Submitted to: International Soil and Water Conservation Conference
Publication Type: Abstract Only
Publication Acceptance Date: 4/12/2017
Publication Date: N/A
Interpretive Summary: Abstract only.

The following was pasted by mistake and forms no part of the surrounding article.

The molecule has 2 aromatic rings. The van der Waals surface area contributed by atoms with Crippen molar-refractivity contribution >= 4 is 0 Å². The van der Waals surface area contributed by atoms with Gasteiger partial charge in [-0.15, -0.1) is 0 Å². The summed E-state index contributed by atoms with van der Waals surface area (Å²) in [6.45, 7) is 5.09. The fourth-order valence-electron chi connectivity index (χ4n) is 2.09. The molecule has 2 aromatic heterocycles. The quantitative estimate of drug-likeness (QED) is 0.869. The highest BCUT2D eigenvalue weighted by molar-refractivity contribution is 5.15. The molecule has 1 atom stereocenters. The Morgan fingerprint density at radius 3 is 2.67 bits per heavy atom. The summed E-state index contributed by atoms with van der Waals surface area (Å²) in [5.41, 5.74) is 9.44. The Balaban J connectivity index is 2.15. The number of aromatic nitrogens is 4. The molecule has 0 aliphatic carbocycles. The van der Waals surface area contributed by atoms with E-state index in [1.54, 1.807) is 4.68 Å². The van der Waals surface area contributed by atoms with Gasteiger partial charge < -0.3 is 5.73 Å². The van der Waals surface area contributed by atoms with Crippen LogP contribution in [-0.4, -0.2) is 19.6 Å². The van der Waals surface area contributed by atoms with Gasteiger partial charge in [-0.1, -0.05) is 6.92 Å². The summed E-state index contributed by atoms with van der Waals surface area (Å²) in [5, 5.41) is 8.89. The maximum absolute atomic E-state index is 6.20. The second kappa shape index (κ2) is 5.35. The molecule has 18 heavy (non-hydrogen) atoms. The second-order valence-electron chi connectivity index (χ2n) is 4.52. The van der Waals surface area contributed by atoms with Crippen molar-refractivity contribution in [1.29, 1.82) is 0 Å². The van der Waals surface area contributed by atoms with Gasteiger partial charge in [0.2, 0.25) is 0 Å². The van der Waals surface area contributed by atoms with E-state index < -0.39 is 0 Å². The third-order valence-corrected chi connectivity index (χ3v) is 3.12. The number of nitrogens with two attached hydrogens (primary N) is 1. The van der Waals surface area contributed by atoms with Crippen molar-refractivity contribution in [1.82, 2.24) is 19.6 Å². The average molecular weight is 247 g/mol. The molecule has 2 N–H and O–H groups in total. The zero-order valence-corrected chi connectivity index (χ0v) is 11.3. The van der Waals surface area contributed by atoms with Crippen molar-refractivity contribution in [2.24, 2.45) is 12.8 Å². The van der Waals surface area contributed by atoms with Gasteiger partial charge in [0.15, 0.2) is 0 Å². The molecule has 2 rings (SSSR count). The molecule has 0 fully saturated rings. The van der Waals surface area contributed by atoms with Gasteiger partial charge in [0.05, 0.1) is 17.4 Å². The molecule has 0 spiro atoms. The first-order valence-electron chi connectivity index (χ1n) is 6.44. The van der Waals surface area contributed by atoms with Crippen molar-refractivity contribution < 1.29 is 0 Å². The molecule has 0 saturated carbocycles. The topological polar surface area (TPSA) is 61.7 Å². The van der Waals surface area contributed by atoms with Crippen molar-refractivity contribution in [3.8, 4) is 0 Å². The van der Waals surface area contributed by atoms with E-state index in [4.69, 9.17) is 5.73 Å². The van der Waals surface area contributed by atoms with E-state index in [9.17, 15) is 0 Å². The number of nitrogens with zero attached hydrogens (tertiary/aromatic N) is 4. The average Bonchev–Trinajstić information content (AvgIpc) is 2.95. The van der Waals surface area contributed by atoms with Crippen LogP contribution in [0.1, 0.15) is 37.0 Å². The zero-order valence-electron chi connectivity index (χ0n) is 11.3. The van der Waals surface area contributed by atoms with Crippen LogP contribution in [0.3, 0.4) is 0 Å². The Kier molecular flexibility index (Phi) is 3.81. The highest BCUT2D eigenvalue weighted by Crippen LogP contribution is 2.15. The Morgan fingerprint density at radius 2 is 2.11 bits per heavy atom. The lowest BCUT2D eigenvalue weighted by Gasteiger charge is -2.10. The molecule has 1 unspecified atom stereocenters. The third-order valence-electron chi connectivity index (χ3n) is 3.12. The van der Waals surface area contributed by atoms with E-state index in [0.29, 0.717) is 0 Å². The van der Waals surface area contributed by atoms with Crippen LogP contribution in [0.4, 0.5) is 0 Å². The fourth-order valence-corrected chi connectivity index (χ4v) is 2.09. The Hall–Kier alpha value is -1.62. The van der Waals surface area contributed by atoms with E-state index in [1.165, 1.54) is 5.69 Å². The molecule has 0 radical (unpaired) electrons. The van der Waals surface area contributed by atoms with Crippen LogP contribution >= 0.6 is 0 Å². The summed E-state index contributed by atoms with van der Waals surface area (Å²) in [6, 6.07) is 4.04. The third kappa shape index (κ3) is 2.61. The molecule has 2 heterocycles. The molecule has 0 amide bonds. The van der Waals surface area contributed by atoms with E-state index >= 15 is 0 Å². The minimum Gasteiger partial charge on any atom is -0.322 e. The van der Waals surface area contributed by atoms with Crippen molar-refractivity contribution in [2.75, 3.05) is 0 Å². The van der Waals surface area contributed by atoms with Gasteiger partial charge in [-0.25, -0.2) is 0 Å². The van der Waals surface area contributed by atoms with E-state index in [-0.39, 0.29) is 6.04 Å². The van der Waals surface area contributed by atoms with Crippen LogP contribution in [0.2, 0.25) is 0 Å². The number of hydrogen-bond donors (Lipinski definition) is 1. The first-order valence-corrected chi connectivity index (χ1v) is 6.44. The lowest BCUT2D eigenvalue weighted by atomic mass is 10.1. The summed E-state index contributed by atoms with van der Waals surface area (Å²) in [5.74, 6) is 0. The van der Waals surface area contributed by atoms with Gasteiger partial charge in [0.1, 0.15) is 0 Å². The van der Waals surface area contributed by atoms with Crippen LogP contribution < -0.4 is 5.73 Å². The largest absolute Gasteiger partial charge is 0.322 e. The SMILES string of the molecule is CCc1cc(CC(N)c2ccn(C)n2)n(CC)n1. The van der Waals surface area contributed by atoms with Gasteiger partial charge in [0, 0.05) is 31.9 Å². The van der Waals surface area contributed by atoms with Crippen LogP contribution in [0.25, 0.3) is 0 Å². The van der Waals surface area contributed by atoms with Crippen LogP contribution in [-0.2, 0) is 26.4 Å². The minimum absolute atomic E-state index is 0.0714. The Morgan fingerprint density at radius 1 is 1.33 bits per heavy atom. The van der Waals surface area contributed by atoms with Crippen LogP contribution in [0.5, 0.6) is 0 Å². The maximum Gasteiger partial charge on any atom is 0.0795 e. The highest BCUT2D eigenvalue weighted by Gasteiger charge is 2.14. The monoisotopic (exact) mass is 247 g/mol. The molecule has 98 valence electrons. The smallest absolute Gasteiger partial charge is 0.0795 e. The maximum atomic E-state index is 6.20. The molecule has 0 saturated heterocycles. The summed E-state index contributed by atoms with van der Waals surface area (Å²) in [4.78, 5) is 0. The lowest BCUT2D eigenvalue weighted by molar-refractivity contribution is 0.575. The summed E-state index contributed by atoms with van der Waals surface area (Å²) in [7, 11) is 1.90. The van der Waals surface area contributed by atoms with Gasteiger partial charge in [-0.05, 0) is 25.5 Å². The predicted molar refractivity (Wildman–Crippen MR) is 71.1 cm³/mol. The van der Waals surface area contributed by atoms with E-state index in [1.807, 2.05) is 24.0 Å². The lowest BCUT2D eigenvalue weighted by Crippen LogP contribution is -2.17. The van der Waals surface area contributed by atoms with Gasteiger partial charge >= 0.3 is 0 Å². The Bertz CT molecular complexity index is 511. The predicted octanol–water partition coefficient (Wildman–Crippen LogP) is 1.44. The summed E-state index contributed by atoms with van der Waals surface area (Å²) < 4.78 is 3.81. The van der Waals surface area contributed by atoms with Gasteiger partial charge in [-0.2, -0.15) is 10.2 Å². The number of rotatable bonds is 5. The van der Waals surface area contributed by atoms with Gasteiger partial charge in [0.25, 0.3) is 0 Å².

Technical Abstract: The Washita River Basin (WRB) was one of eleven pilot watershed projects selected for construction of flood control reservoirs around the country as a result of the Flood Control Act of 1936. These reservoirs were implemented to prevent and manage soil erosion and flooding. A total of 45 reservoirs were installed between 1969 and 1982 in the Little Washita River Experimental Watershed (LWREW) within the WRB. Evaluation of these reservoirs fits into the goal of the Conservation Effects Assessment Project (CEAP) to quantify the environmental benefits of conservation practices. Over time, these reservoirs have lost water holding capacity due to sedimentation whose rates depend on land use changes and climate variability. In this study, we measured sedimentation rates for 12 reservoirs which were selected to represent dominant land uses within the watershed. Bathymetric surveys were carried out using a state-of-the-art acoustic profiling system. Bathymetry data were processed and the current water volumes were computed using ArcGIS. Reservoir sediment volumes since impoundment were determined as the difference between reservoir capacity at impoundment and the current capacity. Reservoir sediment volumes were normalized by the contributing area and divided by the number of years to determine rates. Results indicated that sedimentation rates varied from 181 m3/km2/year to 873 m3/km2/year. Future work seeks to determine topographic, landuse, soils, and climate factors that significantly influence reservoir sedimentation rates in the LWREW.